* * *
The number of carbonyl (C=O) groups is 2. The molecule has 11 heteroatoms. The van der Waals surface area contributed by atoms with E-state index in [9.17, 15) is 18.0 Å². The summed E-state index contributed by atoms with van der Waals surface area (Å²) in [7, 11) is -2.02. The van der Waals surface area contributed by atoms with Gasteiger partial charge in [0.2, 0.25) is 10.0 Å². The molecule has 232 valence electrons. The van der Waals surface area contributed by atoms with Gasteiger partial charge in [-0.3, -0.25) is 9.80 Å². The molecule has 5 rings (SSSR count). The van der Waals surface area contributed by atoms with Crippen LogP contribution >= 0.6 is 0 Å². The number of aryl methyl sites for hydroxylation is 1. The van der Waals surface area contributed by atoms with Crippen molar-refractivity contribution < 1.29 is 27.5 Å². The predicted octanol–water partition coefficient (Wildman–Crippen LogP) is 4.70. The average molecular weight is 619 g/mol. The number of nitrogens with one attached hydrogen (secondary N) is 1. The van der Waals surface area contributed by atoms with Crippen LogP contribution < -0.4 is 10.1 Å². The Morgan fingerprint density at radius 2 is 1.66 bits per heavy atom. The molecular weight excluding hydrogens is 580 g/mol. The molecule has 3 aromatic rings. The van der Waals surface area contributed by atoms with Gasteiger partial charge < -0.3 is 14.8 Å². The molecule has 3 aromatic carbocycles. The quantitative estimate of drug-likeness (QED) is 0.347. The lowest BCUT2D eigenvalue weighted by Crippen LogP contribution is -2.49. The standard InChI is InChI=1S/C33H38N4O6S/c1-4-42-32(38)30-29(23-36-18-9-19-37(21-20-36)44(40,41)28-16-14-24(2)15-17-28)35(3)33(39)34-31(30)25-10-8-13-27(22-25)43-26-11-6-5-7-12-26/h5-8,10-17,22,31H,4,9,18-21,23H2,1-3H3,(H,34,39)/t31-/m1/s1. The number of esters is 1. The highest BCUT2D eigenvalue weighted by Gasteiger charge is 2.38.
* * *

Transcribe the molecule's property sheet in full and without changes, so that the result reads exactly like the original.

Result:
The number of carbonyl (C=O) groups is 2. The molecule has 11 heteroatoms. The van der Waals surface area contributed by atoms with E-state index in [9.17, 15) is 18.0 Å². The summed E-state index contributed by atoms with van der Waals surface area (Å²) in [7, 11) is -2.02. The van der Waals surface area contributed by atoms with Gasteiger partial charge in [0.2, 0.25) is 10.0 Å². The molecule has 232 valence electrons. The van der Waals surface area contributed by atoms with Gasteiger partial charge in [-0.3, -0.25) is 9.80 Å². The molecule has 5 rings (SSSR count). The van der Waals surface area contributed by atoms with Crippen LogP contribution >= 0.6 is 0 Å². The number of aryl methyl sites for hydroxylation is 1. The van der Waals surface area contributed by atoms with Crippen molar-refractivity contribution < 1.29 is 27.5 Å². The predicted octanol–water partition coefficient (Wildman–Crippen LogP) is 4.70. The average molecular weight is 619 g/mol. The number of nitrogens with one attached hydrogen (secondary N) is 1. The van der Waals surface area contributed by atoms with Crippen LogP contribution < -0.4 is 10.1 Å². The Morgan fingerprint density at radius 2 is 1.66 bits per heavy atom. The molecular weight excluding hydrogens is 580 g/mol. The molecule has 3 aromatic rings. The van der Waals surface area contributed by atoms with Gasteiger partial charge < -0.3 is 14.8 Å². The molecule has 3 aromatic carbocycles. The quantitative estimate of drug-likeness (QED) is 0.347. The lowest BCUT2D eigenvalue weighted by Crippen LogP contribution is -2.49. The standard InChI is InChI=1S/C33H38N4O6S/c1-4-42-32(38)30-29(23-36-18-9-19-37(21-20-36)44(40,41)28-16-14-24(2)15-17-28)35(3)33(39)34-31(30)25-10-8-13-27(22-25)43-26-11-6-5-7-12-26/h5-8,10-17,22,31H,4,9,18-21,23H2,1-3H3,(H,34,39)/t31-/m1/s1. The number of esters is 1. The highest BCUT2D eigenvalue weighted by Gasteiger charge is 2.38.